Boxing gloves

Boxing gloves are gloves that fighters wear or use on their hands to cushion the impact during boxing matches. Their primary use is to protect the knuckles of the fighters. They are also used for protection from injury such as fractures and/or contusions when punched. Unlike the classical cestus, boxing gloves protect both opponents, and were adopted as a safety improvement over earlier "bare knuckle" boxing.


Boxing gloves became a part of professional bouts with the adaptation of the Marquess of Queensberry rules which were published in 1867. However it was not a sudden shift from the older, bare knuckle London Prize Ring rules and bare knuckle matches persisted for some time after. Gloves did exist before the Queensbury rules, however they were only used in training and not in matches. Jack Broughton is known to have created a form of boxing glove which were referred to as "mufflers" at the time.

Boxing Gloves have been around for over three thousand years. The Greeks handed it down to the Romans as a sporting event and as Romans had a tendency to do they turned it into a gladiatorial event. The old Greek method of using hardened leather strips as the gloves was implemented however with one significant change.

As a result of this many valiant Romans either wound up permanently crippled or in the worst cases it was fatal. The Romans believed that this type of extreme sport was too dangerous and in the years 30 BC it was ruled as an illegal activity and so carried on this way for over fifteen hundred years in the western world.

Boxing gloves reappeared in the seventeenth century and in the form of bare knuckle boxing bouts. As this was considered more civilized than it’s predecessors boxing gloves came back in use from then. One of the pioneers of the new age boxing glove was a champion British boxer who incorporated padding into the glove for training purposes. The majority of competitive bouts were always done using bare knuckles. This however started to cause much of the same problems as the Romans had thousands of years ago. People ended up being killed inside the ring. As with all sports the actual contenders know how they wanted to play and were reluctant to give up the purity that bare knuckle boxing had and was then banned again in most parts of the world in the nineteenth century.

Bare knuckle boxing had seen its last days on a major scale and as a results of John Chambers made global the Queensbury rules and codes of boxing conduct and the incorporation on a mass scale of padded boxing gloves became the normality for most boxing nations, signalling the end for the above ground boxing events.


Boxing gloves come in different styles and weights, and are often worn over hand wraps, which help stabilize the fist area against injuries such as the eponymous boxer's fracture of the fifth metacarpal. Speed gloves are relatively light vinyl or leather mittens primarily designed to protect the athlete's hands against scrapes and contusions when doing very light "bag work" such as on a stand-mounted speed bag. Bag gloves are cushioned to protect the athlete against the progressively heavier focuses of striking other punching bags; these are the gloves most recommended by trainers for all boxing training, especially for non-sparrers. Sparring gloves are designed to protect both athletes during practice bouts. Professional fight gloves are also designed to protect both athletes, but are generally less padded. Sparring gloves may range from 14 oz to 20 oz, while bag gloves, amateur and professional fight gloves range from 8 to 10 ounces.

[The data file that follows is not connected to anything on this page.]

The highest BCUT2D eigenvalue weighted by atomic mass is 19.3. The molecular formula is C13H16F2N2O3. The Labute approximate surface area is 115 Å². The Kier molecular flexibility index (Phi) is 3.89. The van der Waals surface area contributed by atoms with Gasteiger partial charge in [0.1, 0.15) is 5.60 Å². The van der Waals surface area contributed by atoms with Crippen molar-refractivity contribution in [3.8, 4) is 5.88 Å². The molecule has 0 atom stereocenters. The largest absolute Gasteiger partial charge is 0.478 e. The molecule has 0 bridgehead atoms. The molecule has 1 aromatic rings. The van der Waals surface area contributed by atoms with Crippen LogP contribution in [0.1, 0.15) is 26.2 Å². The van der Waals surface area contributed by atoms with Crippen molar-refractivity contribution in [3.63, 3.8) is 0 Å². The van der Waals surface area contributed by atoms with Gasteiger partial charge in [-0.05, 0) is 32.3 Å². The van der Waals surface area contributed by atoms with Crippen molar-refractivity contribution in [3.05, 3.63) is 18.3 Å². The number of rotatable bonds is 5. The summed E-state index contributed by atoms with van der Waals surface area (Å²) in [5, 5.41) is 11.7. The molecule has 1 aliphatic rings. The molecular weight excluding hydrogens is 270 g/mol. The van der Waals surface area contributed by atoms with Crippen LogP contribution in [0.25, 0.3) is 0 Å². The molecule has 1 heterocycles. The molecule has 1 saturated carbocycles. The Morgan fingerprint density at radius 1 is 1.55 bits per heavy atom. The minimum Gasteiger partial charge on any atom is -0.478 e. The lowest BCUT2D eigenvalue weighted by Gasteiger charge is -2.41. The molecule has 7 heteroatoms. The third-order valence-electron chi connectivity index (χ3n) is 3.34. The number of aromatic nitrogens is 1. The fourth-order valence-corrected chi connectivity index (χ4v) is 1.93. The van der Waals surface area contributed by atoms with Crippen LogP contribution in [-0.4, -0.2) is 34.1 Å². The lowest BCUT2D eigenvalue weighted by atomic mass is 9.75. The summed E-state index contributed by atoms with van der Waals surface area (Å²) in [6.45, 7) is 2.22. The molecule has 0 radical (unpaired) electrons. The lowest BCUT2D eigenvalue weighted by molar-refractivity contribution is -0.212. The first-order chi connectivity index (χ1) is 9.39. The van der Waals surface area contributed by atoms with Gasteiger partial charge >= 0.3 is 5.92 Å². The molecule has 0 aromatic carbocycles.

In competition gloves are laced up and then sealed with tape before the match. The tape is then signed by an official to ensure that it is not tampered with. However training gloves usually use velcro rather than laces so that athletes can more easily get their gloves on and off.

Gloves used in amateur boxing are frequently red or blue, with a white "scoring area" to help judges more easily see and record points.

Advantages depending on the weight of the glove

A blow to the head with a heavily padded glove is less likely to cause the sudden acceleration of the skull that causes much of the brain trauma associated with boxing injuries. Larger gloves also dissipate the force of the blow over a larger area, reducing the pressure felt by the target, and resulting in less injury to tissue at the site of the blow. Common weights for gloves in the United States are sixteen, twelve and eight ounces. Many athletes train with heavier gloves than they will use in competition, to avoid injuring sparring partners and as a way to increase endurance.

Influence of boxing gloves in other fight sports

Open-fingered grappling gloves are frequently used in mixed martial arts bouts, but such MMA gloves are not boxing gloves. Similar to the wrist-supporting, closed-thumb, broken-knuckle "kempo gloves" popularized by Bruce Lee's 1973 movie Enter the Dragon, they provide some padding to the person wearing the glove, but leave the fingers available for intricate wrestling and grappling maneuvers such as clinch fighting, which are illegal in modern boxing.

ee also


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